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Leveling on IPod volume
Question of the Day
Dave Legeret silently fumed as the man seated beside him on the plane blasted techno music on his IPod at full volume.
“It was kind of rude,” recalls Mr. Legeret, 38, a jewelry designer from Sandy Hook, Conn., who was forced to listen while flying from New York City to Disney World with his wife and 8-year-old son. “Listen to it at a level that just you can hear it and everyone else doesn’t have to be subject to it.”
Apple Inc.’s ubiquitous IPod is best known as an instrument of solitude — unless the user ignores standards of etiquette by invading the eardrums of fellow commuters, office mates or other innocent bystanders. Then it starts to get annoying. Especially when you’re stuck in close proximity.
Amped to its highest volume, the IPod is not nearly as invasive as the classic loud cell phone conversation. Yet it can have its moments — like when you’re standing in an elevator at 9 a.m. and a co-worker cranks up Amy Winehouse’s “Rehab.” (Too early for that song.) Or when an ear-budded subway rider belts what sounds like a Whitney Houston tune with careless abandon, causing other riders to inch away or flee into another car. (True story.)
“I’ve heard that problem quite a lot, people singing along,” says Leander Kahney, managing editor of Wired magazine’s Web site. “And, of course, my kids — when they have the IPod in, they shout. They don’t realize with the headphones they’re being too loud, so they’ll conduct conversations without taking their ear buds out. And they’re yelling.”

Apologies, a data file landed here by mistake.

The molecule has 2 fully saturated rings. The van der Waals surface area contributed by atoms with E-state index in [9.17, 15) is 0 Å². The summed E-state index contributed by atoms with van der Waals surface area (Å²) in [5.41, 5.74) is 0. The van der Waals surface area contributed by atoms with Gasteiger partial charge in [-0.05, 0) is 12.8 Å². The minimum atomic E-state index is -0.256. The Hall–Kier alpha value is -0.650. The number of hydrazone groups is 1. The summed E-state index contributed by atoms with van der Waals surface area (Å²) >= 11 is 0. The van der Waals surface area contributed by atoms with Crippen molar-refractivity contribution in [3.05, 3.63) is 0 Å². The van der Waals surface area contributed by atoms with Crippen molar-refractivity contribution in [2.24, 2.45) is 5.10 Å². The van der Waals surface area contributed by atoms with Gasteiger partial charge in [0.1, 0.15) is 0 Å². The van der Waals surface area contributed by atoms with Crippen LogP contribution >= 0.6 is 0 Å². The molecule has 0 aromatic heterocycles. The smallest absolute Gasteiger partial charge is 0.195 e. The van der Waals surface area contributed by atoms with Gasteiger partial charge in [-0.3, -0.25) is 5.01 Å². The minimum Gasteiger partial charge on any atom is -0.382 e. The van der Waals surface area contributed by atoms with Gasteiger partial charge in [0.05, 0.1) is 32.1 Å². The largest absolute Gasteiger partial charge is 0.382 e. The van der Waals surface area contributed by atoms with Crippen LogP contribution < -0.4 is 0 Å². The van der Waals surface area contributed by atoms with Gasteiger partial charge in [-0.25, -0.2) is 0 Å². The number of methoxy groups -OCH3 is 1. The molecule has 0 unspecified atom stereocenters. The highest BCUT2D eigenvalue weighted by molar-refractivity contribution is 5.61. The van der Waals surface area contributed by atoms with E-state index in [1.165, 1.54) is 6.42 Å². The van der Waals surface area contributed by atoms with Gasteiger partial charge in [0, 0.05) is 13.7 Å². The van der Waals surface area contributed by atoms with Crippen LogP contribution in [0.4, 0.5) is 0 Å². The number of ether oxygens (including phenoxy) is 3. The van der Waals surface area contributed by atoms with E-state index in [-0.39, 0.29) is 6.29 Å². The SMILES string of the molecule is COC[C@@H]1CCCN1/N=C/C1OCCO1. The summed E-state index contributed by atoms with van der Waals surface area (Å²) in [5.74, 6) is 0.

That kind of behavior — showing ignorance by the user of volume levels and surroundings — is more odious than the low buzz of the IPod, Mr. Kahney says.
“Did anyone ever complain about the noise coming from a Walkman or a CD player?” he asks. “Unless you’re in a quiet environment, you’re really gonna have to strain to hear any kind of noise from somebody else’s IPod.”
Our world, he says, has become freakishly quiet. “It’s not noise pollution — it’s noise absence. And I find it almost more disturbing and upsetting than I did loud noise. It’s sort of unnatural.”
However, in places and spaces where silence is golden — planes, trains and office cubicles, for example — even the slightest thump-thump-thump of bass can feel like a violation.
Then there’s the impromptu karaoke problem. Mr. Kahney says a colleague at Wired, which covers technology and how it affects culture, has a bad habit of crooning to his playlist at work.
Any Celine Dion in the mix?
“Oh no, he listens to these dreadful old hippie songs,” Mr. Kahney says. “You know, Creedence Clearwater Revival and the Allman Brothers.”
All is forgiven after a friendly tap on the shoulder, he adds. A less confrontational approach may be in order, though, when someone refuses to cooperate.
Anna Post, an etiquette instructor at the Emily Post Institute, says she heard a story about a woman who asked an IPod-using subway rider to turn down the volume, only to have her request ignored. She tried another tactic: Singing along to the music.
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